AS WE reported on November 17, The Mustard Seed bookshop and tearoom in Gedling, Nottinghamshire, had been raided by the police, and warned by the local council to shut until COVID-19 restrictions were lifted.
But the the owner, Chris Stala – despite having posted “No trespassing” signs to keep out the health authorities and the police, and run up penalty notices totaling £17,000 – defiantly remained open.
According to Premier, matters reached breaking point last Friday when an exasperated Gedling Borough Council went to court to seek a closure order under the Anti-Social Behaviour, Crime and Policing Act.
Mansfield Magistrates’ Court duly obliged, and Stala was told to close the business under the Anti-Social Behaviour, Crime and Policing Act.with immediate effect. Failure to do so can result in imprisonment, a fine or both. Anyone found entering the premises could also face a fine or imprisonment.
In a statement, leader of Gedling Borough Council, Councillor John Clarke said:
Following repeated breaches of the notices we served on the Mustard Seed, which clearly stated that they need to follow the guidance and regulations during lockdown, we have no option but to close it down.
We have given the owner several chances to do the right thing and they’ve made the decision to ignore our message. Things are now so serious that they risk imprisonment, which nobody wants to see.
Our priority has always been to protect our residents and to support the many businesses that have been affected so badly by this pandemic yet are following the rules.
It is clear, that the owner believes that they do not need to adhere to the government guidelines and we are now in this position. We would urge people not to visit the premises, it is closed and we will be monitoring it closely.
The closure order was served by Nottinghamshire Police following a visit from council officers to the premises where, according to Gedling Borough Council, it appeared the business was open and had people inside, despite a prohibition order issued last Tuesday that stated the Mustard Seed could only operate as a takeaway.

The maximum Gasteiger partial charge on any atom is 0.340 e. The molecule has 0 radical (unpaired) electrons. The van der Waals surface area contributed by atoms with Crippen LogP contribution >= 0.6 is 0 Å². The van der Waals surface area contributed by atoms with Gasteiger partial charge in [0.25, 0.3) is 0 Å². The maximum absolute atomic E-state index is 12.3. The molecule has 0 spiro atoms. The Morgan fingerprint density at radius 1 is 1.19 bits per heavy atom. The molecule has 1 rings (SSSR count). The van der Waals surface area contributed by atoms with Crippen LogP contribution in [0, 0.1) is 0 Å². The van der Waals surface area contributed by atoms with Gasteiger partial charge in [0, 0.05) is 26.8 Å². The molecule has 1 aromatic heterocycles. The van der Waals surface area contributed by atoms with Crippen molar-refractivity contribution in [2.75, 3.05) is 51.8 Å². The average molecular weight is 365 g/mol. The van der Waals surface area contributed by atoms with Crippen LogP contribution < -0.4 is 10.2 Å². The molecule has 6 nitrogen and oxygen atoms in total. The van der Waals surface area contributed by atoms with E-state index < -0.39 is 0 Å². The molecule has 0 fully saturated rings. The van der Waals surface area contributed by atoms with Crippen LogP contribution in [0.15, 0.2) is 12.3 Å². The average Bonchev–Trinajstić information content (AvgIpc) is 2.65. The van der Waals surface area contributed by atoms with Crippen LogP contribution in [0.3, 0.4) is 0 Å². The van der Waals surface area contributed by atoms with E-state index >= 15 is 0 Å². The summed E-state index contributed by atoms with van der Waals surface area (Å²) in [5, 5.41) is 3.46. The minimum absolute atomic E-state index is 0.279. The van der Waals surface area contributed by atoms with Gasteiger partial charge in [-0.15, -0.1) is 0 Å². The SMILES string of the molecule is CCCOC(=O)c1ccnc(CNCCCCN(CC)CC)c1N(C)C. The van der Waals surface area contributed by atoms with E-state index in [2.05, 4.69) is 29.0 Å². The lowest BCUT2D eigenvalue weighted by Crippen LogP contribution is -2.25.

Four fixed penalty notices, totalling £17,000 had already been served on Stala for a failure to abide by regulations during the second lockdown from November 5.
In an interview with Premier, Stala, who believes the pandemic is exaggerated, cited her Christian faith, the Magna Carta and common law as grounds for staying open.
In a statement, Inspector Chris Pearson of Nottinghamshire Police, above, added:
We all need to play our part to help stop the spread of Coronavirus and keep our local communities safe. This closure order shows that no-one is above the law when it comes to that and, working with our partners, we will not hesitate to take action against businesses which persistently flout the regulations set by the Government, putting lives at risk and increasing the risk of the virus spreading.
We all have an incredibly important responsibility to adhere to the rules to prevent the spread of this deadly disease.
When I originally posted a piece about The Mustard Seed, one reader, “Erp”, pointed out that Stala had been running the Mustard Seed since 1996.
Apparently back in 2016 they were very insulting to a Catholic and refused to serve her when she went in looking for a first communion gift (e.g., a Bible). That also hit the national press.
I checked, and sure enough found an Express report dated June 1, 2016, beneath this headline:
So, not only a lawbreaker, but a bigot to boot.